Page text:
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Valparaiso senior Zach Barrasas has some moves on the dance floor, soccer field | NWI Preps Football

VALPARAISO — Two years ago, during a rain delay in a scrum against Hobart, a dance broke out inside the Valparaiso football locker room as 6-foot, 340-pound center Zach Barrasas ended in falling into the splits.

Vikings coach Bill Marshall just grabbed it in time.

“The place has gone crazy,” Marshall said.

Barrasas surprised many teammates that day. Now they know the senior as a two-year starter at center and one of the reasons the Vikings are averaging over 280 rushing yards per game.

It helped Valpo go 9-1 and advance to the Class 5A Section 9 final next weekend in Munster (3-7).

“It all starts with Zach being able to identify the defense we’re up against and then relaying that message to everyone else on the line,” Marshall said. “The idea of ​​blocking guys is not blocking guys anymore. It’s about blocking where guys are going to be and if he’s actually going to be your guy. He’s very crafty in that.

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The upper level coaches took notice. Barrasas will continue his playing career for Division III Claremont-Mudd-Scripps, a combined athletic program for three Southern California colleges.

Barrasas plans to study finance, economics and potentially computer science at Claremont McKenna while playing center or fullback for the combined football team. He said he fell in love with school after attending a camp last season and it promises to be a rigorous academic test.

US News & World Report ranks Claremont McKenna as “most selective”. It enrolled 1,262 undergraduate students in fall 2020.

“It’s a tough school,” Barrasas said. “I know it’s going to take a lot of work, but it will make me much more efficient in the future.”

In the present, Barrasas sets the tone for a Valparaiso side looking to win a fourth straight sectional championship. He weighed around 350lbs last season but is playing at 320 now and hopes to be under 300lbs by the time he gets to college by continuing a strict training schedule and adjusting his diet.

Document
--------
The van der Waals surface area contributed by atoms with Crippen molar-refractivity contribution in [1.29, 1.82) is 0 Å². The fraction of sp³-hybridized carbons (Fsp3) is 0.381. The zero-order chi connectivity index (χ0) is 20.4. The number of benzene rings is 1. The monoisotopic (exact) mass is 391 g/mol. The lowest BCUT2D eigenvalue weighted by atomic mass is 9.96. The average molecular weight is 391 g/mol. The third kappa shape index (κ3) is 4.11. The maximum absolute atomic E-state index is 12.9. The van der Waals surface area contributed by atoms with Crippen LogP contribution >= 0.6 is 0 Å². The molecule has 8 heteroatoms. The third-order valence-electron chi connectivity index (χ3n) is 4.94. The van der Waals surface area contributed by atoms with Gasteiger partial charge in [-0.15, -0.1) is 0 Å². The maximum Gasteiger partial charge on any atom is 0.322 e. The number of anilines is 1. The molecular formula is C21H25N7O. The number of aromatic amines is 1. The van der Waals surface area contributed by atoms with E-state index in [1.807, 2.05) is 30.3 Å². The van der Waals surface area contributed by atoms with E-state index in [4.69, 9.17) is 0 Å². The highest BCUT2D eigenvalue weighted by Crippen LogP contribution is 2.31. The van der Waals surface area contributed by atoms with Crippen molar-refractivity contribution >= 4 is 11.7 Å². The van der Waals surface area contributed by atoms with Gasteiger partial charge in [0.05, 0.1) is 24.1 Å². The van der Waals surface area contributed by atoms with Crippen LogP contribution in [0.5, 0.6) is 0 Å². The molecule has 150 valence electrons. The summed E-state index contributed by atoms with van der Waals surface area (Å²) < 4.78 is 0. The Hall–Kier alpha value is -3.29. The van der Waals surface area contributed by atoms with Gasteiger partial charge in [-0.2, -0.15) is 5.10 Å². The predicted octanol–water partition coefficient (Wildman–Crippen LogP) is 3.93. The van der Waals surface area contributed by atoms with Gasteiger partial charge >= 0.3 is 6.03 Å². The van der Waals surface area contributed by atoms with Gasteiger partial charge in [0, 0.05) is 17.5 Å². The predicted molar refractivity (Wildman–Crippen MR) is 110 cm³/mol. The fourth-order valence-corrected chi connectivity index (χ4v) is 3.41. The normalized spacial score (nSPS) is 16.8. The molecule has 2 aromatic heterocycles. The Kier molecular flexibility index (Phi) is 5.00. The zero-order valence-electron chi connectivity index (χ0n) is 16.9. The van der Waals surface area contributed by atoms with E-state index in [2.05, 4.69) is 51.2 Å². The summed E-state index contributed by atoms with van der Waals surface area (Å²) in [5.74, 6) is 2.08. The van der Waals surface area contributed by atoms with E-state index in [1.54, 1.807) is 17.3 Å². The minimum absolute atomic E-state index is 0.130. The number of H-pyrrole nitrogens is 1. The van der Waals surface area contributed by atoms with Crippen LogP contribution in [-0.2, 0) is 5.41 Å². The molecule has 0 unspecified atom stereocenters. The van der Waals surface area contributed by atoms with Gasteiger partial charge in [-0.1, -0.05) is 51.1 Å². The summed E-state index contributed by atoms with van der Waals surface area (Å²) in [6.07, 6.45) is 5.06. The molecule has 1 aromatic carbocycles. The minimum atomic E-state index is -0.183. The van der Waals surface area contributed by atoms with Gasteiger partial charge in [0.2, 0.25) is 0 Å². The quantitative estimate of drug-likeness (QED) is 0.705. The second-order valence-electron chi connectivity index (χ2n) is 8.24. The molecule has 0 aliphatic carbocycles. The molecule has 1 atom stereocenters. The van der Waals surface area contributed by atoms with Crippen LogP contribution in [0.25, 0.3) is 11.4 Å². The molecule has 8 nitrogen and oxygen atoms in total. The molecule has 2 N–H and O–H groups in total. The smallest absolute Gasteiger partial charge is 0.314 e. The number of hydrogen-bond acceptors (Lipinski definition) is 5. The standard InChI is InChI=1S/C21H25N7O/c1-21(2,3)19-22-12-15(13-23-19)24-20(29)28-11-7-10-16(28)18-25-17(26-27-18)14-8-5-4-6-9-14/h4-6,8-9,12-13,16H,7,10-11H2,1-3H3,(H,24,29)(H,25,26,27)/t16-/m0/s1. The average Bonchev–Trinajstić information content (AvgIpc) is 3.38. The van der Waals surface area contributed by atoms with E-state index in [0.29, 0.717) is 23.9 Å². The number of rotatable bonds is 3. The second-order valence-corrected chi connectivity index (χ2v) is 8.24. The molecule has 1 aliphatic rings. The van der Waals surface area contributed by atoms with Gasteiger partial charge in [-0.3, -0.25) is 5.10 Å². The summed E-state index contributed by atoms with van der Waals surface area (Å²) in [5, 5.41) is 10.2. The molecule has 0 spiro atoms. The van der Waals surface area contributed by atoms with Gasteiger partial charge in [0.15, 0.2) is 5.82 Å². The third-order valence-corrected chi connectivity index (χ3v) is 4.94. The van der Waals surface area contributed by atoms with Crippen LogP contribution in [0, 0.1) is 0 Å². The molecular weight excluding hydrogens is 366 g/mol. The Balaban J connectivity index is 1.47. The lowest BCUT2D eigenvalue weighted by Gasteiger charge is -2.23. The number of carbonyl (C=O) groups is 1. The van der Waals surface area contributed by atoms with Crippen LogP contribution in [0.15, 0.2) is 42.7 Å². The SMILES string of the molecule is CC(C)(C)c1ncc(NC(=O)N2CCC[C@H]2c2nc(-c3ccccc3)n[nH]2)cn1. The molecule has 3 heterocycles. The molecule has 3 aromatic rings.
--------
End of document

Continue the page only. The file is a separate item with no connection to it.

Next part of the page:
Barrasas said his biggest wins were due to in-game reps.

“It was about getting to know football better,” he said. “Keep your eyes up and don’t just think about that guy or that guy in front of you because he’s gonna move. It’s about knowing when they change that you need to change and where you need to be because you never know who’s coming. It makes a difference between winning and losing as a lineman.

Barrasas is 17-2 as a starter the past two seasons with lone losses at Zionsville in last year’s semistate and Merrillville on Oct. 1. Having football ahead of him in college gives him something to look forward to beyond high school. But he said he was not ready to give up his career as a trainer just yet.

The key to continuing, he said, is for his fellow linemen to believe in each other.

“It’s really about being friends on the line,” he said. “It sounds really corny, but being able to trust the person next to you who is blocking makes a huge difference because it makes you much more confident to come out of a block. When you know a guy is blitzing, you need to know that the guy next to you will take it and support you. If the line doesn’t talk and they’re not friends, it’s going to be hard to keep winning games.

The Bulldogs got the momentum late, however, securing a goal-line stoppage and then scoring with less than 10 minutes left to cut Merrillville’s lead to just 10.

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